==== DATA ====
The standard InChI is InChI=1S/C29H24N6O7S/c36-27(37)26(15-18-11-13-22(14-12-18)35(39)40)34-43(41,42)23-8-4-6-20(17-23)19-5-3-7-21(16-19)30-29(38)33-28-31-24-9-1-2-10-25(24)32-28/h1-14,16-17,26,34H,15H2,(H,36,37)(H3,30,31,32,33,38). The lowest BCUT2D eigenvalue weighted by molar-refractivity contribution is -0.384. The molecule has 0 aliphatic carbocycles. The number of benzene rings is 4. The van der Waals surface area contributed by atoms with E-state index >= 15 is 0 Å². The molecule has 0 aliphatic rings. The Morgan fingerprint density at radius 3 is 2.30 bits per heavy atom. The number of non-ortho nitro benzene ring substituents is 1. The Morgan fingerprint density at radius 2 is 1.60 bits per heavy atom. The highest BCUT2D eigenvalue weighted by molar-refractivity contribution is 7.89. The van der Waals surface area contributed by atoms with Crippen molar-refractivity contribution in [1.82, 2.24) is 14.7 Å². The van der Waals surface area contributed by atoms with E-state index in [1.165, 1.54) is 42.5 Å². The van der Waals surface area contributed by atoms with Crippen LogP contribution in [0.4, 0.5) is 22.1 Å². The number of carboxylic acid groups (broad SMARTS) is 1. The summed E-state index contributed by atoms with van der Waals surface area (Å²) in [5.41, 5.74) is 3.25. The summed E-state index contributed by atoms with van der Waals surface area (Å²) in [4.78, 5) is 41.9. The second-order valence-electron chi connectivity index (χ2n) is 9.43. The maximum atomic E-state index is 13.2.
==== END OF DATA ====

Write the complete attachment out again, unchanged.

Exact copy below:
The standard InChI is InChI=1S/C29H24N6O7S/c36-27(37)26(15-18-11-13-22(14-12-18)35(39)40)34-43(41,42)23-8-4-6-20(17-23)19-5-3-7-21(16-19)30-29(38)33-28-31-24-9-1-2-10-25(24)32-28/h1-14,16-17,26,34H,15H2,(H,36,37)(H3,30,31,32,33,38). The lowest BCUT2D eigenvalue weighted by molar-refractivity contribution is -0.384. The molecule has 0 aliphatic carbocycles. The number of benzene rings is 4. The van der Waals surface area contributed by atoms with E-state index >= 15 is 0 Å². The molecule has 0 aliphatic rings. The Morgan fingerprint density at radius 3 is 2.30 bits per heavy atom. The number of non-ortho nitro benzene ring substituents is 1. The Morgan fingerprint density at radius 2 is 1.60 bits per heavy atom. The highest BCUT2D eigenvalue weighted by molar-refractivity contribution is 7.89. The van der Waals surface area contributed by atoms with Crippen molar-refractivity contribution in [1.82, 2.24) is 14.7 Å². The van der Waals surface area contributed by atoms with E-state index in [1.165, 1.54) is 42.5 Å². The van der Waals surface area contributed by atoms with Crippen LogP contribution in [0.4, 0.5) is 22.1 Å². The number of carboxylic acid groups (broad SMARTS) is 1. The summed E-state index contributed by atoms with van der Waals surface area (Å²) in [5.41, 5.74) is 3.25. The summed E-state index contributed by atoms with van der Waals surface area (Å²) in [4.78, 5) is 41.9. The second-order valence-electron chi connectivity index (χ2n) is 9.43. The maximum atomic E-state index is 13.2.